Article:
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Strabo, Fannius


Gaius, consul B.C. 161 with M. Valerius Messala. In their consulship the rhetoricians were expelled from Rome.


Gaius, son of the preceding, consul 122. He owed his election to the consulship chiefly to the influence of C. Gracchus, who was anxious to prevent his enemy Opimius from obtaining the office. But in his consulship Fannius supported the aristocracy, and took an active part in opposing the measures of Gracchus. He spoke against the proposal of Gracchus, who wished to give the Roman franchise to the Latins, in a speech which was regarded as a masterpiece in the time of Cicero.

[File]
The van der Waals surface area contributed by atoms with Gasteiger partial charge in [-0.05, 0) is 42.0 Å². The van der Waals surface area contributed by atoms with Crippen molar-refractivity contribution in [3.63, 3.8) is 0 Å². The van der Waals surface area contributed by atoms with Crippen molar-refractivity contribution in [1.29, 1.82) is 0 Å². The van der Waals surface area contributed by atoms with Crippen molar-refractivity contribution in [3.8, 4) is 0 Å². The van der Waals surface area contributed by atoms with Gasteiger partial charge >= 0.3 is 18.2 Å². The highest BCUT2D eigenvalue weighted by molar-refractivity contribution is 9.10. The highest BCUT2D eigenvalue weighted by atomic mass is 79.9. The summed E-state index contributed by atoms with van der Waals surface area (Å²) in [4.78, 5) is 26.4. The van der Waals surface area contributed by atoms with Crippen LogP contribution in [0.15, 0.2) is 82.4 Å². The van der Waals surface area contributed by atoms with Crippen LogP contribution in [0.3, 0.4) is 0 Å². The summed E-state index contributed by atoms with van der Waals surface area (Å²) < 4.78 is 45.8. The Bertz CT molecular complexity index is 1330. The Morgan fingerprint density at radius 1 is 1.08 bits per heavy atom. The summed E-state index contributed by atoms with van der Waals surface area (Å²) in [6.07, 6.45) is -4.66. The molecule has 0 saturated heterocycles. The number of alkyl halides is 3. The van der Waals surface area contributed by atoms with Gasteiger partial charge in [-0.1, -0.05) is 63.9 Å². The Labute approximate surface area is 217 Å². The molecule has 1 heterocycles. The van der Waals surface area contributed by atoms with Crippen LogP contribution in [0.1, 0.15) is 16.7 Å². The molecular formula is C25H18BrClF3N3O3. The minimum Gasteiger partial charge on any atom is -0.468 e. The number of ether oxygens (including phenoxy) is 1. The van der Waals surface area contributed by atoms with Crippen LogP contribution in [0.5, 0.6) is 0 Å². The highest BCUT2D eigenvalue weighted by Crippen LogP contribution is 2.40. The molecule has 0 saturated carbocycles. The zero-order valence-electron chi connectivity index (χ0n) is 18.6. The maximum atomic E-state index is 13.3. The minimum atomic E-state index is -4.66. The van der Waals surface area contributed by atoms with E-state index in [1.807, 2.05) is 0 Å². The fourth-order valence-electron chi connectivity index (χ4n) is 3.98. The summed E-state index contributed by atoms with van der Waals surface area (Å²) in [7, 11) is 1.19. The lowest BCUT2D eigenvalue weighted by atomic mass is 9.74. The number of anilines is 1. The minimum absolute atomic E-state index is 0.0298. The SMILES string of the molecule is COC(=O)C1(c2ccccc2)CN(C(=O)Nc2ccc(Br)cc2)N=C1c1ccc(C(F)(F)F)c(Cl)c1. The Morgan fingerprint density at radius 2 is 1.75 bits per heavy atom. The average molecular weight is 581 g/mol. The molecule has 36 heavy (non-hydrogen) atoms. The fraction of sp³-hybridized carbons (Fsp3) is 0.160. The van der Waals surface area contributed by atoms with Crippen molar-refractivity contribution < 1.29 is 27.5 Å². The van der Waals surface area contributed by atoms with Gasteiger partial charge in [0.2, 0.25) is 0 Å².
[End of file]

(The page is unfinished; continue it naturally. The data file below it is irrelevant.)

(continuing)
Gaius, sonin-law of Laelius, and frequently confounded with the preceding. He served in Africa, under Scipio Africanus, in B.C. 146, and in Spain under Fabius Maximus in 142. He is introduced by Cicero as one of the speakers both in his work De Republica and in his treatise De Amicitia. He owed his celebrity in literature to his History, which was written in Latin, and of which Brutus made an abridgment.

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